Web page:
Strawberry emerges as fruit of choice as city gardens tame lifestyle diseases

An innovative programme aimed at beautifying households in the city has enabled city dwellers cut on the costs spent on buying fruits by being able to have fruit gardens in their living rooms thanks to Plant A Fruit.

The move which aims at endearing the young generation into healthy eating habits spells a bright future for the masses with reports from World Health Organization indicating that insufficient intake of fruit and vegetables is estimated to cause around 14 percent of gastrointestinal cancer deaths, about 11 percent of heart related disease and about 9 percent of stroke related deaths globally.

The move has not only enabled the more impoverished population living in the slums afford fruits in their meals but also help preserve the environment by using the plastic wastes as the gardens which in most cases make the bulk of litter in low end areas of the city.

Motivated by need to make a positive mark among the disadvantaged in the society, the group set out on a journey to improve the livelihoods of the majority of slum dwellers in Nairobi. Achiki Mayieka the head of the group posed, “Imagine being able to eat a freshly plucked strawberry from your own plant growing in your living room and serving both as a flower and a fruit? This is the aim of the project with our main focus in low end areas of the city that are mostly botched by poverty, poor hygiene and insecurity.”

According to him, these are the areas that their population is never fed well and can hardly afford a balanced diet hence the introduction of plastic flower fruits in their living rooms to help improve sanitation and provide an opportunity to include a fruit in their meals.

The initiative which kicked off three years ago has already taken shape in over 300 households in Eastland and Karen areas of Nairobi. Achiki explained, “We encourage willing households to at least plant straw berries in recycled plastic containers or buckets which not only gives their living rooms nice scenery but also gives them an opportunity to enjoy straw berry fruits that are mostly a preserve of the rich due to its high price with half a kilo going for an average of Sh300 in most supermarkets.”

He explained that the move is also endearing the young generation into agribusiness as they are the ones mostly involved in maintaining the plants. The children in these households at least know what a straw berry looks like and how to maintain it to ensure high returns.

The group sources for families with the recycled plastic bags and as an initial start up provide them with quality sample with straw berry seedlings. With families in need of more seedlings the group has taught them how to conduct seedling multiplication from the initial plants.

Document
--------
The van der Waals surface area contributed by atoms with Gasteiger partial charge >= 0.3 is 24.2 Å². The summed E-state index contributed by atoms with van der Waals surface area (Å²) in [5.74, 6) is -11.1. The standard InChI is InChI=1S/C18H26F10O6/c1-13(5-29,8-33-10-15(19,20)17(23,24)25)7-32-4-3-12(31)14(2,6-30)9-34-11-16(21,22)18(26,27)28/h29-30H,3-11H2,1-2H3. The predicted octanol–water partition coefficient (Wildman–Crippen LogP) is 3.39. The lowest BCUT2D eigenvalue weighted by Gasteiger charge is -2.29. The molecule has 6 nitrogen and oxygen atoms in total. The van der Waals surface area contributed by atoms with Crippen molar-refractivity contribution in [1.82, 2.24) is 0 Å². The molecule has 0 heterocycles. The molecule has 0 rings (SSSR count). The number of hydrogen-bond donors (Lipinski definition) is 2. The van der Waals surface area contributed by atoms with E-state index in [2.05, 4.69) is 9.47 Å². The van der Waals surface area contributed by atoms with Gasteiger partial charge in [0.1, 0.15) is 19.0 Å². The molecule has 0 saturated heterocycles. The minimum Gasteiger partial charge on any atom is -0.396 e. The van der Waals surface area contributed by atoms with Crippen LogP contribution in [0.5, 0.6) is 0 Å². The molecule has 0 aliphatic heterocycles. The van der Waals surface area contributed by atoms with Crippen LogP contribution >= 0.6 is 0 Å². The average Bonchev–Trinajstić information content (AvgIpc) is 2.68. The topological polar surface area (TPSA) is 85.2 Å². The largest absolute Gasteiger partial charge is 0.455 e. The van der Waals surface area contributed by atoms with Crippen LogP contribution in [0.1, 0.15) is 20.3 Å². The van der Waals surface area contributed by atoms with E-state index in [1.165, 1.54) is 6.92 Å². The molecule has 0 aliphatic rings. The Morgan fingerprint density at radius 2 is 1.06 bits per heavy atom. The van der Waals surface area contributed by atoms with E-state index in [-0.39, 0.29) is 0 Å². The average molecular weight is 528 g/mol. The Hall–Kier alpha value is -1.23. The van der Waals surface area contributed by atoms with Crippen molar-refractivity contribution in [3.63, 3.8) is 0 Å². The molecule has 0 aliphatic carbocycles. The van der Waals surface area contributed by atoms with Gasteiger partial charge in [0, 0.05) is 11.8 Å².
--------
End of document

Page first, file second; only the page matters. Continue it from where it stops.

The group also conducts frequent follow ups to provide expertise knowledge to the families on how to cater for the flower fruits. We settled on straw berries because of their high value mineral content and the fact that they take a very short time of about three months to start flowering and fruiting as opposed to other fruits like passion fruit and apples which take over a year to mature.

Initially, the beneficiaries were not able to rip maximum yields because of poor handling techniquesbut the group later on made it part of their strategy to ensure training to curb the misfortunes. “We encourage the households who have planted the straw berries to prune the first batch of flowers to ensure maximum yields from the subsequent flowerings which is the ideal practice when dealing with the plant.”

The group aims to spread the practice throughout the country’s urban areas. Achiki noted that with plastic bags and container wastes making the bulk of the litter in most of the urban areas, they intend to avert the trend by encouraging the adoption of the bags as a source of beauty for the households.

The initiative is not only a preserve for the dwellers in low end areas of the city although that is the main area of focus for Plant A Fruit. For most households with enough space, the organization encourages them to set up an orchard in their backyard. “We already have over 50 households from the city that have embraced the initiative.”

A recently published WHO/FAO report recommends a minimum of 400g of fruit and vegetables per day excluding potatoes and other starchy tubers for the prevention of chronic diseases such as heart disease, cancer, diabetes and obesity, as well as for the prevention and alleviation of several micronutrient deficiencies, especially in less developed countries.

According to Achiki, the population can only be helped by such initiatives they are spear heading in the country. “Fruit and vegetables are important components of a healthy diet, and their sufficient daily consumption could help prevent major diseases, such as cardiovascular diseases and certain cancers,” explained Achiki.